If you gave a six-year-old and a forty-five-year-old an iPhone, who do you think could actually use it better? Now, a six-year-old may not be able to even tie a shoe lace, but children around that age are more technically advanced than an adult. Babies born any later than the year 2000 did not get to experience the lovely sound of dial-up internet, and they do not understand the concept of a land line telephone. Instead, they are learning how to operate the newest smartphones and tablets before they can even speak.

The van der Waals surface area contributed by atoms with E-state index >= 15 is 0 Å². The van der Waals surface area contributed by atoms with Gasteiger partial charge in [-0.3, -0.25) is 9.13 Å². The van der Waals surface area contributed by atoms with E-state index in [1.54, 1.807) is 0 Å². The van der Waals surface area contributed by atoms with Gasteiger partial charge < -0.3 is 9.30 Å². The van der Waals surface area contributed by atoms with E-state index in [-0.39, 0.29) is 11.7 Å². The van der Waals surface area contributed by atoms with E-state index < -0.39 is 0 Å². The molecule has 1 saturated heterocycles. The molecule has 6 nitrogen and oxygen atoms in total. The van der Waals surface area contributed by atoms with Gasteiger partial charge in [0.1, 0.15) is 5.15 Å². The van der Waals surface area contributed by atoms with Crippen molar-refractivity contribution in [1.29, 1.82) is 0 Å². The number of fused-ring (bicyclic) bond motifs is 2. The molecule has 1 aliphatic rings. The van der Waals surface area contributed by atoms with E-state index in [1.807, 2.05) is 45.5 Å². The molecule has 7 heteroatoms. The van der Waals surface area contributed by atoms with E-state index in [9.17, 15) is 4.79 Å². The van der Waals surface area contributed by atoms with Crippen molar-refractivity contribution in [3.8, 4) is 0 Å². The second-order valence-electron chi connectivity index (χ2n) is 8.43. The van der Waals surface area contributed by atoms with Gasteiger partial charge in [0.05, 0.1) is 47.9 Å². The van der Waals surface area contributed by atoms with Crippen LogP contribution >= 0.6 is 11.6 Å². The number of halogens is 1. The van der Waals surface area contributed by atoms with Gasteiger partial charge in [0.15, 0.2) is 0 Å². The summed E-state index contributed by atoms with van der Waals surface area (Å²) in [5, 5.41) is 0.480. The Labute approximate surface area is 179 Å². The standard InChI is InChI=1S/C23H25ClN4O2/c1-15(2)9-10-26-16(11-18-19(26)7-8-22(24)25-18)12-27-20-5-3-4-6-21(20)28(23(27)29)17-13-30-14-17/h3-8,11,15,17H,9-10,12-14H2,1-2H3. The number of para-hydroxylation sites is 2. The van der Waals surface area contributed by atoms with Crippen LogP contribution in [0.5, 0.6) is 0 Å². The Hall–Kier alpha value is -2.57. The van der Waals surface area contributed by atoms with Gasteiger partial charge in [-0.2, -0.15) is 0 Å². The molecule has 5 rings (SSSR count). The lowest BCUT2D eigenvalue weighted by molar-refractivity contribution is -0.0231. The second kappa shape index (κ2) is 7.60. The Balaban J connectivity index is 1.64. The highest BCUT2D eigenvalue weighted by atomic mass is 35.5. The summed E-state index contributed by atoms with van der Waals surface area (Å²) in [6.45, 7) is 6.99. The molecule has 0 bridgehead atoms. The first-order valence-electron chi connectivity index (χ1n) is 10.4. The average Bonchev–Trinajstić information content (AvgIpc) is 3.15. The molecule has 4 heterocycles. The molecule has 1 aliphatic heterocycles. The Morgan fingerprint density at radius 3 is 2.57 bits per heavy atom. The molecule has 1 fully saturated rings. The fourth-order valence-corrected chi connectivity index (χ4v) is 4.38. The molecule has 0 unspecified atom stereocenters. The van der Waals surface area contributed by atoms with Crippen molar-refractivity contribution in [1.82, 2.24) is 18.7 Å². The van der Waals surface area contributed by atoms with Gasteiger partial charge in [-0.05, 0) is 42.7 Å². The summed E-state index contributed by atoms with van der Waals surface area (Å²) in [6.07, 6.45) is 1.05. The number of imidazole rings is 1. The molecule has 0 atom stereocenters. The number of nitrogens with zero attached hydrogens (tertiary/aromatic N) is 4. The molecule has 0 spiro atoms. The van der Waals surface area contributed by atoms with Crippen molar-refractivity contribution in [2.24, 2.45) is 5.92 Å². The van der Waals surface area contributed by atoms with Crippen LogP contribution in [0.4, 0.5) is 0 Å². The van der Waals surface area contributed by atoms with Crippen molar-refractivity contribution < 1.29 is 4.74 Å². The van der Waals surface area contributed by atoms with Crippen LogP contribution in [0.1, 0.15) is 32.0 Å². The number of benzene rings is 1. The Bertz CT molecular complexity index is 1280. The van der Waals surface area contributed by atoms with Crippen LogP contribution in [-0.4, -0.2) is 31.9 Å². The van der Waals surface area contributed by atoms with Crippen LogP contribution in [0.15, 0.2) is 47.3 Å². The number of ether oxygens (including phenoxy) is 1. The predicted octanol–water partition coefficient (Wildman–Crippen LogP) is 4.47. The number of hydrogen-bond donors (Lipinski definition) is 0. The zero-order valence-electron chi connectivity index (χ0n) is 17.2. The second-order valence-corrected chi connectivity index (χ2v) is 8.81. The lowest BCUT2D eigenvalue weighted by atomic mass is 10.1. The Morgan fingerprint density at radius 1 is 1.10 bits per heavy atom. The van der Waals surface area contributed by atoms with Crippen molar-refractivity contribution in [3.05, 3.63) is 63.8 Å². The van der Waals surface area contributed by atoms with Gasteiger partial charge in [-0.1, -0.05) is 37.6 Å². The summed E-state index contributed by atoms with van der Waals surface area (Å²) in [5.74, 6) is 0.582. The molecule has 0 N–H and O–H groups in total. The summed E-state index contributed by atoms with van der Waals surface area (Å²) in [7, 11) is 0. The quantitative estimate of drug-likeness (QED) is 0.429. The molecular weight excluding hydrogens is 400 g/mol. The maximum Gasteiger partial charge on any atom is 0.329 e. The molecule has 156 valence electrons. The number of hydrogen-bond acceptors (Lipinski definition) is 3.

Ofcom, a United Kingdom communications regulator, did a survey. They tested 800 children and 2,000 adults on how well they could operate smartphones. In the age group of six to seven-year-olds, the average digital quotient was 98. For those between the ages of 45 and 49, they scored a digital quotient of 96. For teenagers between the ages of 14 and 15-year-old, they reached the highest digital quotient of 113. Along with the survey, advice was provided for the families to improve their understanding of technology and how to protect their families online.
For more information, visit: http://www.theguardian.com/technology/2014/aug/07/ofcom-children-digital-technology-better-than-adults